WTC7 is rarely mentioned. So much so, that there is even a campaign to raise awareness of its collapse. Now, whether you’re into “conspiracy” theories or not is beside the point. A skyscraper collapses at around 49:40 of episode four. It suffers no damage. It just collapses in free-fall. When you see it you think: demolition. Given that it is widely recognised that buildings do not just collapse in such a manner, and that WTC7 is believed to be the only building to have ever done so, in New York on 11th September 2001, are the producers directly referencing this event, or is it just a coincidence?

There is probably a whole range of possibilities here. But here are two that I grapple with on an almost daily basis.

  1. Mr. Robot is a vehicle for expressing subversive thought, and it speaks to those who long for an alternative to the present capitalist system of Western industrialised nations. Referencing WTC7 in this way is a reminder to not believe the mass media, and to recognise the ways in which it manipulates current events to fit with the propaganda of the dominant ideology (or something like that).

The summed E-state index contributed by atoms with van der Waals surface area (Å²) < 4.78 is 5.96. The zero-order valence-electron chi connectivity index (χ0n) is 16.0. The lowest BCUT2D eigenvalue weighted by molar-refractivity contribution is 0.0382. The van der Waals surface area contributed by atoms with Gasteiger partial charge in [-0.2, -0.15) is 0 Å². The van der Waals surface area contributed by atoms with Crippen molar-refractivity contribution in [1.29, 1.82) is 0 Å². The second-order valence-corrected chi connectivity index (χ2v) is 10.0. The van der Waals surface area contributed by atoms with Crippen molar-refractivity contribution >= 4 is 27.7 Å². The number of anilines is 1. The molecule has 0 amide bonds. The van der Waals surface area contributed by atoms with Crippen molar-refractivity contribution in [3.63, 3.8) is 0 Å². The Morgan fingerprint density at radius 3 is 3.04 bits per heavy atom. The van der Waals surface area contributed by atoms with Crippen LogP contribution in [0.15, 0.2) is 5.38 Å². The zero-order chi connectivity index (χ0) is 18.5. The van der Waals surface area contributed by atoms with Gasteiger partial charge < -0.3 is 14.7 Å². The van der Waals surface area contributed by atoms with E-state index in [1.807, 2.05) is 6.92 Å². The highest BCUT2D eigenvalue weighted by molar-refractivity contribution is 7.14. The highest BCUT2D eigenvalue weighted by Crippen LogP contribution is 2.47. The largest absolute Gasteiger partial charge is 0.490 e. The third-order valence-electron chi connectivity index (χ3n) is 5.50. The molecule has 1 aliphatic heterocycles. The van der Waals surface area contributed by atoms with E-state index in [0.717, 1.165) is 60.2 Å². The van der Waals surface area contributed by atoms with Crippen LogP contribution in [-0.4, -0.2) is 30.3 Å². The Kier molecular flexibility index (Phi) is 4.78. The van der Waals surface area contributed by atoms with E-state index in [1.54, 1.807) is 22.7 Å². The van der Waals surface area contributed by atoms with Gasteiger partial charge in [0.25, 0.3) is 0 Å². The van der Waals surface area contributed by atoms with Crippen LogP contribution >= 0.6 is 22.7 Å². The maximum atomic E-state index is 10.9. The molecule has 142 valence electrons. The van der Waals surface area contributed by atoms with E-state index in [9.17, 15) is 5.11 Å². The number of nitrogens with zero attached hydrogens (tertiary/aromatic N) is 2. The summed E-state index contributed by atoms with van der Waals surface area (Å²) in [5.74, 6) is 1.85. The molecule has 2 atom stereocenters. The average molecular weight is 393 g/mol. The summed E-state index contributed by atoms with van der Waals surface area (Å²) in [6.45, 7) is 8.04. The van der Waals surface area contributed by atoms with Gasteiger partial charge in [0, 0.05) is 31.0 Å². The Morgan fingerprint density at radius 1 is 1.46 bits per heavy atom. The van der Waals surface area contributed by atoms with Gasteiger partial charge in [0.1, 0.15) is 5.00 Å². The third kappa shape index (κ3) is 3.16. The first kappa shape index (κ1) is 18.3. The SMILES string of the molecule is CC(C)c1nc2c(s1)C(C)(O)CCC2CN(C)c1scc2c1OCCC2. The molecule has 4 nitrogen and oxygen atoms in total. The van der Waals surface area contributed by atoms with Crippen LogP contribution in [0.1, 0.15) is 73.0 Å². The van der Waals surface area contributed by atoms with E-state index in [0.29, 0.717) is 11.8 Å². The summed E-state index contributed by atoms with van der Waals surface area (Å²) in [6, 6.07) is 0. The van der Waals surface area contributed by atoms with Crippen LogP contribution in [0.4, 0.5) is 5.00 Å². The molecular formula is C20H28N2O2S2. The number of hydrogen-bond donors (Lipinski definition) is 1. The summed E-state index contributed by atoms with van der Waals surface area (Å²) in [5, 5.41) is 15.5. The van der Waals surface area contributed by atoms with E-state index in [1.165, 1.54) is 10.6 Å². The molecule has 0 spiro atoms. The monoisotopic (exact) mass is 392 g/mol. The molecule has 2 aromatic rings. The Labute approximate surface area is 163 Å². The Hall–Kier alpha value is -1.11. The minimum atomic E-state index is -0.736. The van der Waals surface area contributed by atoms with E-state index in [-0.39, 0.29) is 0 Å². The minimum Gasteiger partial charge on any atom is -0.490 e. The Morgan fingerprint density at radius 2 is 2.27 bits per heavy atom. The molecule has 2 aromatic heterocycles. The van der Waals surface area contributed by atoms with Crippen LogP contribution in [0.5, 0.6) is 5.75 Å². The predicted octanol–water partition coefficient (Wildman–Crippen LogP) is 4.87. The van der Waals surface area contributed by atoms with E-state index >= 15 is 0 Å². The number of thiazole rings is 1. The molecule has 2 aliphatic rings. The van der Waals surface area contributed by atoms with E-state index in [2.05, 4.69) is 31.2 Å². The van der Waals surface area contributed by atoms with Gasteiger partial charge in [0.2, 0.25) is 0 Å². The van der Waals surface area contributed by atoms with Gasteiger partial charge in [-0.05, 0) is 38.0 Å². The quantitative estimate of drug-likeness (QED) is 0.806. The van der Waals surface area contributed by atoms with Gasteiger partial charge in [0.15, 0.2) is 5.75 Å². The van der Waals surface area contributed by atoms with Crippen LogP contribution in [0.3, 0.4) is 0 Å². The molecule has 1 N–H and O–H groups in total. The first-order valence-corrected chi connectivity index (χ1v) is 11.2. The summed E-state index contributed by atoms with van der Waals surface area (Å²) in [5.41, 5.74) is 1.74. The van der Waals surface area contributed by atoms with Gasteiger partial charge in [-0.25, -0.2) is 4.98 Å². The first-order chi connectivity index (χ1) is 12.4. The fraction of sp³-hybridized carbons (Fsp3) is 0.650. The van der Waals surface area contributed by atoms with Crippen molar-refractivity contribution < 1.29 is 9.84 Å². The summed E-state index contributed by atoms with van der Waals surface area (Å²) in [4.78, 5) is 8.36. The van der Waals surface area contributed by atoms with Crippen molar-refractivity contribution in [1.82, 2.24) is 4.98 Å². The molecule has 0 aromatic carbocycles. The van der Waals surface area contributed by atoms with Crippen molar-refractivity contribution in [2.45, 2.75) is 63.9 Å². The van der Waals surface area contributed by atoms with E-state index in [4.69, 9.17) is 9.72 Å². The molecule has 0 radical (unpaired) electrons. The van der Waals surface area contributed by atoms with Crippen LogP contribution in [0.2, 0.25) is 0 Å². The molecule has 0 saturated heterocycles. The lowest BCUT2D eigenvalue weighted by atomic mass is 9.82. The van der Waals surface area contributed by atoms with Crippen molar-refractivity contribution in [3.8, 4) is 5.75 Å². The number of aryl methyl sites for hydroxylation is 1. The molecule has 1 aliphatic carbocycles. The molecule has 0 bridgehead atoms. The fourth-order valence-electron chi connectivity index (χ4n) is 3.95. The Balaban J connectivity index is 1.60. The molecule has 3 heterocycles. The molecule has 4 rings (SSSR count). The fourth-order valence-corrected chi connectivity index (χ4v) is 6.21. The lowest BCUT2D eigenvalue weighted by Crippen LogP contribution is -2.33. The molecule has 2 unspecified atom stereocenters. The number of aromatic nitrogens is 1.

2. Mr. Robot wants its viewers to believe the above statement. Because most viewers stream the show as and when they choose, there is a record of those viewers (those who are meant to lean towards the sentiments of statement A). Here, there is the potential for a Minority Report kind of tactic – recognise those with conspiracist/anarchist/revolutionist/whatever leanings, and monitor them (or worse).

Or it could just be a TV show, and there’s nothing more to say than that.


(Still) Troubled by Mr. Robot_2.0 #MrRobot #HackingRobot

So, where to begin with this one? For those interested, there are previous posts that cover Mr. Robot Season One and such things as metaphors and references; White Rose; is any of it real?; and the end of consumer-debt society.